Arizona 2020 Legalization Initiative Campaign Getting Underway. Marijuana legalization supporters are set to try once again to legalize weed via the popular vote after coming up short in 2016. Proponents argue the scenery has shifted enough since then that they can win next year. They will need some 237,000 valid voter signatures by next summer to qualify for the November 2020 ballot.

Medical Marijuana

New Jersey Governor Signs Medical Marijuana Expansion Bill. Gov. Phil Murphy (D) on Tuesday signed into law signed the Jake Honig Compassionate Use Medical Cannabis Act (S 10). The bill greatly expands the state medical marijuana program by increasing the number of qualifying conditions, raising caps on the amount that may be purchased and possessed, and increasing the number of grower permits.

Asset Forfeiture

Hawaii Governor Faces Pressure to Not Veto Asset Forfeiture Reform Bill. After hinting last week that he might veto civil asset forfeiture reform legislation, Gov. David Ige (D) is facing rising pressure from lawmakers and others to change course. The measure, HB 748, which would end civil asset forfeiture, passed both houses of the legislature without a dissenting vote. But Ige called civil asset forfeiture "an effective and critical law enforcement tool that prevents the economic benefits of committing a crime from outweighing consequential criminal penalties and punishment." Lawmakers such as bill sponsor Rep. Joy San Buenaventura (D-Puna) countered that the bill is necessary to protect "innocent people whose property was seized because of legalized theft by the government." The practice amounts to "policing for profit," she added. The ACLU of Hawaii is also calling on Ige to not veto the bill.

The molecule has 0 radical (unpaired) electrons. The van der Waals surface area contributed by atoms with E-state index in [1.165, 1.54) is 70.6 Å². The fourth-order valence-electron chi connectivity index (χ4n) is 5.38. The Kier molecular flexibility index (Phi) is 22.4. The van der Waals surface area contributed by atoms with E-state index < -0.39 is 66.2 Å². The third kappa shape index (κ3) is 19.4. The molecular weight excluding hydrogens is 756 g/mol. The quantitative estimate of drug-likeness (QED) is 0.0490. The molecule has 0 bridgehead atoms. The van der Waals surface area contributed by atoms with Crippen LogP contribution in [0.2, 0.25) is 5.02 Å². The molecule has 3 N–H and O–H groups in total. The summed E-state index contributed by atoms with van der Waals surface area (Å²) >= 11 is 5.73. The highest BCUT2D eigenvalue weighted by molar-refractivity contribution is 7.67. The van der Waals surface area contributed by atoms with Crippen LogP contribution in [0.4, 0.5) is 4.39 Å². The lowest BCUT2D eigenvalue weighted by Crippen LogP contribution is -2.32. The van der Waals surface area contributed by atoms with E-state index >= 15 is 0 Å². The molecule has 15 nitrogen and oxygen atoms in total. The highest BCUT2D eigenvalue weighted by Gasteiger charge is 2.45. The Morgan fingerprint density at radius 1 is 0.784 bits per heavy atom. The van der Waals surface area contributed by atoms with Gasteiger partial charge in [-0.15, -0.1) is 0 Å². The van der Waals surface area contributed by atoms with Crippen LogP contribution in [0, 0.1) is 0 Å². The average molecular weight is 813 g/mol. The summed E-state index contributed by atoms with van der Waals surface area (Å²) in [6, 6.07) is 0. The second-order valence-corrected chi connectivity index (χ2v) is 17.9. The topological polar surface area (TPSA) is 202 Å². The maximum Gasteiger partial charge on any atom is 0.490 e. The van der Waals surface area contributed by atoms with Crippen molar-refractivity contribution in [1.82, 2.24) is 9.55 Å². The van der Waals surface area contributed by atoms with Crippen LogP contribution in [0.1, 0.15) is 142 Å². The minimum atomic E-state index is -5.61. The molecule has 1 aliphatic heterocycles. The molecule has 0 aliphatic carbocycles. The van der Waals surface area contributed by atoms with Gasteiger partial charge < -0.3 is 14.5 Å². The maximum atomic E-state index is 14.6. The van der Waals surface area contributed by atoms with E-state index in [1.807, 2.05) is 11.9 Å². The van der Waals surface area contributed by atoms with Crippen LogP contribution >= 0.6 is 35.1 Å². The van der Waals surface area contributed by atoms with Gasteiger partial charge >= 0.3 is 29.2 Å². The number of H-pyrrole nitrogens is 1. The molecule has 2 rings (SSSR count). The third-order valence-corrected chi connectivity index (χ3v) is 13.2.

International

Colombia Complains Armed Groups are Planting Land Mines to Protect Coca Crop. Colombia's High Commissioner for Peace Miguel Ceballos told the Organization of American States Tuesday that the leftist National Liberation Army (ELN) and the rightist paramilitary force the Urabeños have both resumed planting land mines to protect coca crops from manual eradication efforts. Ceballos said the mining is increasing the isolation of indigenous and Afro-Colombian communities and undermining the peace process. "Planting landmines again stalls the adequate implementation of the peace accords, because it prevents populations from returning to their territories," he told journalists. Since 1990, more than 400 crop eradicators have been wounded by land mines and 46 killed.